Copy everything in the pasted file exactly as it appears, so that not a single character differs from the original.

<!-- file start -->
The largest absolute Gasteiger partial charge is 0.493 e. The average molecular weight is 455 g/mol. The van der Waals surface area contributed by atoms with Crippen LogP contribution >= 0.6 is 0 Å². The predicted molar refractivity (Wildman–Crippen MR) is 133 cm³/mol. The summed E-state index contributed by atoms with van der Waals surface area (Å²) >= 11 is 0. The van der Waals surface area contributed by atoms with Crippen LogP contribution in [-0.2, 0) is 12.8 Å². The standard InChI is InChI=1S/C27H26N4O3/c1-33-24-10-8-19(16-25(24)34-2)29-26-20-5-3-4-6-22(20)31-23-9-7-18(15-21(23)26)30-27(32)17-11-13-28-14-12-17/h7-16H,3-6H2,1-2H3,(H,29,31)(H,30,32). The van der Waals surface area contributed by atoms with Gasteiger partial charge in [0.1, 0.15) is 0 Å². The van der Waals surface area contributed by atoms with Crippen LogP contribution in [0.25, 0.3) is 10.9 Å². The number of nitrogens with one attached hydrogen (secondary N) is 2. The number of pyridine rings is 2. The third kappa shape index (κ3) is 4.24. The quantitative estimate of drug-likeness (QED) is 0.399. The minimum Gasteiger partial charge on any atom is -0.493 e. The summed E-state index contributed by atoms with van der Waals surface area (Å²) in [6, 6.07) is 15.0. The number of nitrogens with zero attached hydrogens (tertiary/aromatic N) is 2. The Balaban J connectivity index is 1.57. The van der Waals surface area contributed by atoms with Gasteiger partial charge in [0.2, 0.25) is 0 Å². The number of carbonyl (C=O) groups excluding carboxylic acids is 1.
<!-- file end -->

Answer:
The largest absolute Gasteiger partial charge is 0.493 e. The average molecular weight is 455 g/mol. The van der Waals surface area contributed by atoms with Crippen LogP contribution >= 0.6 is 0 Å². The predicted molar refractivity (Wildman–Crippen MR) is 133 cm³/mol. The summed E-state index contributed by atoms with van der Waals surface area (Å²) >= 11 is 0. The van der Waals surface area contributed by atoms with Crippen LogP contribution in [-0.2, 0) is 12.8 Å². The standard InChI is InChI=1S/C27H26N4O3/c1-33-24-10-8-19(16-25(24)34-2)29-26-20-5-3-4-6-22(20)31-23-9-7-18(15-21(23)26)30-27(32)17-11-13-28-14-12-17/h7-16H,3-6H2,1-2H3,(H,29,31)(H,30,32). The van der Waals surface area contributed by atoms with Gasteiger partial charge in [0.1, 0.15) is 0 Å². The van der Waals surface area contributed by atoms with Crippen LogP contribution in [0.25, 0.3) is 10.9 Å². The number of nitrogens with one attached hydrogen (secondary N) is 2. The number of pyridine rings is 2. The third kappa shape index (κ3) is 4.24. The quantitative estimate of drug-likeness (QED) is 0.399. The minimum Gasteiger partial charge on any atom is -0.493 e. The summed E-state index contributed by atoms with van der Waals surface area (Å²) in [6, 6.07) is 15.0. The number of nitrogens with zero attached hydrogens (tertiary/aromatic N) is 2. The Balaban J connectivity index is 1.57. The van der Waals surface area contributed by atoms with Gasteiger partial charge in [0.2, 0.25) is 0 Å². The number of carbonyl (C=O) groups excluding carboxylic acids is 1.